Think back to those heady, idealist days, before you started running your own business... What was your business meant to stand for? What would your being your own boss give you, which employment couldn’t?
Now honestly, look at how you are running your business? Are you truly in control, or is the tail wagging the dog?
From personal experience, and also my client’s experiences, some of the symptoms of your business running you (rather than the other way around) are:
Unfortunately, there is no easy one-size fits all solution – every business owner and business is different. Whilst one business owner may want a six figure income, another business owner may be happy with significantly less.
The first step in the process of taking back control of your business is to reconnect with your initial vision for your business and the lifestyle you wanted to lead as a business owner. What was it that so attracted you to business ownership? What was the aim of your business?
The second step is to identify where you have lost control and moved away from this vision, and in what aspects the business is now running you.
The third step is to start to allocate time in your working week to stepping away from the technician role and move into the entrepreneur and manager role. When I talk about technician, this is actually working in the business, doing the client work. The manager is the role where you put in systems and processes into the business, which help run your business more efficiently. Finally, the entrepreneur role allows you to lead your business and take the time to grow it as per your vision.
The fourth step is to plan how you want to run your business rather than letting momentum carry you along. Do you have to be in such a hurry or can world domination wait a little longer?
And then, finally, the last step is to implement the plans for your business.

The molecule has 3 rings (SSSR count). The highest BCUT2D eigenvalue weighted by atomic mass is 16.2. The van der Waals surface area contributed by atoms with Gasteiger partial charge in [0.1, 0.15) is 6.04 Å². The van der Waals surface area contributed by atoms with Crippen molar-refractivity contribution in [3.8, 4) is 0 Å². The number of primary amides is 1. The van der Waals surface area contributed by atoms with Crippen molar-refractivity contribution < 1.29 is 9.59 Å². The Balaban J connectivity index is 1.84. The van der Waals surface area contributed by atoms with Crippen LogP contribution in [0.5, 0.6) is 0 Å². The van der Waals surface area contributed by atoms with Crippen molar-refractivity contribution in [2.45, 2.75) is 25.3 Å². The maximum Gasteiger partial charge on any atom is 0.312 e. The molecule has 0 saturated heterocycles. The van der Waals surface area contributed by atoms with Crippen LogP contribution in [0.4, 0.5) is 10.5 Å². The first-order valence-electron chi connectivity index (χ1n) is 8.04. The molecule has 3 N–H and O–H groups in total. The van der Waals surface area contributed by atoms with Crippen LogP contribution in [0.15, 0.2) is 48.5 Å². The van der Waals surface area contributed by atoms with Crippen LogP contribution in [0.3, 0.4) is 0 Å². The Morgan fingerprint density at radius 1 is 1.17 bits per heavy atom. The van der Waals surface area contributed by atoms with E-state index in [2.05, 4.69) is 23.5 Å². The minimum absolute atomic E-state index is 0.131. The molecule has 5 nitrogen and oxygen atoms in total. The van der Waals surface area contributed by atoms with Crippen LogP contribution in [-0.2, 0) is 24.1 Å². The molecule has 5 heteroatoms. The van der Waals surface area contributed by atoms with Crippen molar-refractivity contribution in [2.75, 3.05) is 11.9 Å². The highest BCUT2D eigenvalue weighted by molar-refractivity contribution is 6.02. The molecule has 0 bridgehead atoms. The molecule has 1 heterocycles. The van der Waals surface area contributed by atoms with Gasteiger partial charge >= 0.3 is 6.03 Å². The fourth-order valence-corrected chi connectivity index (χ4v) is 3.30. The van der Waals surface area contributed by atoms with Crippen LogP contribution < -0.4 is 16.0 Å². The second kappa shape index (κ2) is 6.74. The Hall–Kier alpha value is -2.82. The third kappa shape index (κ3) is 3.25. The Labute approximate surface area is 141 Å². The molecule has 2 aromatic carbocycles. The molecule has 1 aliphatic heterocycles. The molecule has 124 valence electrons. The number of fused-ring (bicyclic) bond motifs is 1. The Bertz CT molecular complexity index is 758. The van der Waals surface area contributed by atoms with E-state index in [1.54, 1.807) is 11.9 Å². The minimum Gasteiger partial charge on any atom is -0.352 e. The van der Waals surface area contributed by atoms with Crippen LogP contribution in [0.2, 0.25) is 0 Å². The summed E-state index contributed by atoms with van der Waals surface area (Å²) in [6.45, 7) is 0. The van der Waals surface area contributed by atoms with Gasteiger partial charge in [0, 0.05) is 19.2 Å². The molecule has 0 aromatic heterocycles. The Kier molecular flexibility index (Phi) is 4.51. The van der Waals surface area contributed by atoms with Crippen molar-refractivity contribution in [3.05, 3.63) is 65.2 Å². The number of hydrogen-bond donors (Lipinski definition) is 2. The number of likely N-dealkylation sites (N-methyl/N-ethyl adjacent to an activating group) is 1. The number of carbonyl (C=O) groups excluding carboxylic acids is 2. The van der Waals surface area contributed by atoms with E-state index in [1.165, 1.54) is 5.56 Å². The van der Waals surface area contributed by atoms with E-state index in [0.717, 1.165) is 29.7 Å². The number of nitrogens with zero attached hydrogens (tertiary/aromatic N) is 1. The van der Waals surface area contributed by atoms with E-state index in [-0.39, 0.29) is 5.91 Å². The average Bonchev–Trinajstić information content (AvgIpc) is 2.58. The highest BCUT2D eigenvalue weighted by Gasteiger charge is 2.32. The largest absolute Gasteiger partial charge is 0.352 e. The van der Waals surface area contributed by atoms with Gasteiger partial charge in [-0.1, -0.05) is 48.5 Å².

It may sound simple, but in practice this process may be hard to complete.
Heather Townsend, The Efficiency Coach
The Start Up Donut’s week-long celebration of mums who run businesses – mumpreneurs, kitchen table tycoons, business mums, businesswomen, call them what you will – is over for another year. What did we learn?
People don’t necessarily like to be labelled, so do we need a term to define this group? Is it necessary for people to know you’re a mum or is the fact you have children irrelevant?
The discussion surrounding the term ‘mumpreneur’ on our forum threw up some interesting opinions.
On the one hand, business women such as Laura Rigney are proud of the ‘mumpreneur’ tag. She said: “It takes an awful lot of determination and dedication to start a business from scratch and then continue running it while doing the everyday things that come with being a mother”.
Emily Cagle disagreed, saying: “The main issue for me is the irrelevant categorisation of a business owner (who happens to be female and a parent). People tend to mean well by using the term to recognise the challenges mums often face, but I think it's generally unhelpful.”
There will always be disagreements over such things, anyway, if Cara Sayer is right, the term 'mumprenenur' will undoubtedly go out of fashion”. Other terms, such as ‘kitchen table tycoon’, were also disliked, it must be said.
We also invited guest blog posts from business mums last week and it was interesting to see the common themes: the importance of being resourceful; effective time-management; the need for multi-tasking; the need to start up on a shoestring; remain flexible; and being adept at prioritisation of time and tasks.
The lessons learned when managing a family and various school runs, mealtimes, hobbies and bedtime routines can be very useful when running a business.
You can see from the case studies that we’ve featured on the site, such as April Browne who runs Crystal Jewels, that despite much competition for their time, many mums continue to be inspired to start a business, while for some, such as Claire Willis of SnugBaby, necessity is still the mother of invention and the basis for many new mum-owned enterprises.
At the end of the week, I asked an open question on Twitter aimed at all business mums: “What was your inspiration for starting your business?" These were just some of the replies:
These were broadly representative, with the vast majority related to having enough flexibility to look after children while still providing for the family. Starting a business seems to be the perfect solution for women who want to continue working but who also want to spend time with their children while they’re small.
On a personal level, it’s been really nice to be in touch with such a lovely group of people who’ve been so helpful and really got stuck in with the discussions.
I’d like to say a special thank you to our blog contributors and to everyone who retweeted, commented, said hello and helped to spread the word. Although Mother’s Day has been and gone, our support for mums running their own businesses will continue throughout the year.
Anna Kirby, BHP Information Solutions